Blue-Eyed Boy: A Memoir
Robert Timberg (Penguin)
Timberg was less than two weeks away from shipping out of Vietnam when a vehicle he was riding in hit a land mine. The explosion left the Marine with severe burns over much of his body and disfigured his face. This memoir recounts Timberg’s recovery from the physical wounds, as well as the trauma of losing his identity (almost literally), which he describes as a “dawning awareness, delivered in a kind of drip-drip-drip water torture of revelation that gradually lands an equally vicious psychic blow.” Timberg eventually became a journalist and covered events like the Iran-Contra scandal for The Baltimore Sun. Here, he writes unsentimentally about tragedies and triumphs, both personal and political, without ever succumbing to clichéd resolution. As a result, he sometimes comes across as bitter, hard-bitten, or, at the very least, justifiably cranky, which some readers might find off-putting. I found it refreshing and utterly compelling, the work of a clear-eyed man.
Hotter Than a Match Head
Steve Boone w/ Tony Moss (ECW)
This music memoir grew out of a piece Moss wrote for Baltimore in 2010 about Blue Seas Recording Studios, the floating recording studio that mysteriously sank into the Inner Harbor in 1977. The studio was owned by ex-Lovin’ Spoonful bassist Steve Boone, whose bio seems culled from an early Jimmy Buffett song. With an assist from Moss, Boone recalls the band’s 1960s heyday and fall from grace after a well-publicized drug bust in 1966. Boone dropped out of view, became an avid sailor, and frequented the Caribbean. The period that follows rivals Boone’s rock-star days, as he resurfaces in Baltimore, buys the studio, struggles with various demons, and, when money gets low, sails loads of marijuana up the Chesapeake from the islands. Finally, he gets busted off the coast of Cuba but, ultimately, lands in an unlikely spot—the Rock and Roll Hall of Fame.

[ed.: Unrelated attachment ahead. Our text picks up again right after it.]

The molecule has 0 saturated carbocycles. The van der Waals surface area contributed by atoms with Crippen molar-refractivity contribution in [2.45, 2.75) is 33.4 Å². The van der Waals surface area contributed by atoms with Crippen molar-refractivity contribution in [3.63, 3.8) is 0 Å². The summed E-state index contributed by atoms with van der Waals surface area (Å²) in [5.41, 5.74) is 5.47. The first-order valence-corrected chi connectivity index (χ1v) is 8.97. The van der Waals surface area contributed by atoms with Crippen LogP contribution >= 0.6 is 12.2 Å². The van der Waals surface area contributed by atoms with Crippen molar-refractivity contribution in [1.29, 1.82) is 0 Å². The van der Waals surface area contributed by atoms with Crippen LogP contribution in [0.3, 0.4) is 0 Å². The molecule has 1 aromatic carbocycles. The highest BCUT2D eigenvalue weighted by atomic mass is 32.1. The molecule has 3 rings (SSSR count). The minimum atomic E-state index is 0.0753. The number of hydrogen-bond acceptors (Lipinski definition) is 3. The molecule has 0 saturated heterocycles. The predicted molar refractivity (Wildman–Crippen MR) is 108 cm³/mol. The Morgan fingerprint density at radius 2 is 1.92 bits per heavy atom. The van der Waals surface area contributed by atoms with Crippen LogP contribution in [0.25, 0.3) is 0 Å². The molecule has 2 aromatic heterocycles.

We Are Not Ourselves
Matthew Thomas (Simon & Schuster)
Thomas writes like a student of Alice McDermott’s—which he is. A graduate of The Johns Hopkins University’s Writing Seminars, where the National Book Award winner has taught since 1996, Thomas uses a McDermott-like template for his debut novel. The story involves an Irish-American family, originally from Queens, and mines extraordinary meaning from ordinary lives, especially the husband-and-wife relationship at the heart of the book. Thomas’s narrative unfolds gracefully, perfectly paced and full of nuance, as Eileen and Ed establish careers (she’s a nurse, he teaches at a community college), have a son, and move to the suburbs. Eileen prods her husband to be more ambitious, and he resists with equal resolve. A calamitous illness forces the couple to reassess all aspects of their lives, making them vulnerable at just about every level. No detail of their relationship seems to escape Thomas, who steers the multi-generational narrative to a conclusion that would likely impress his mentor.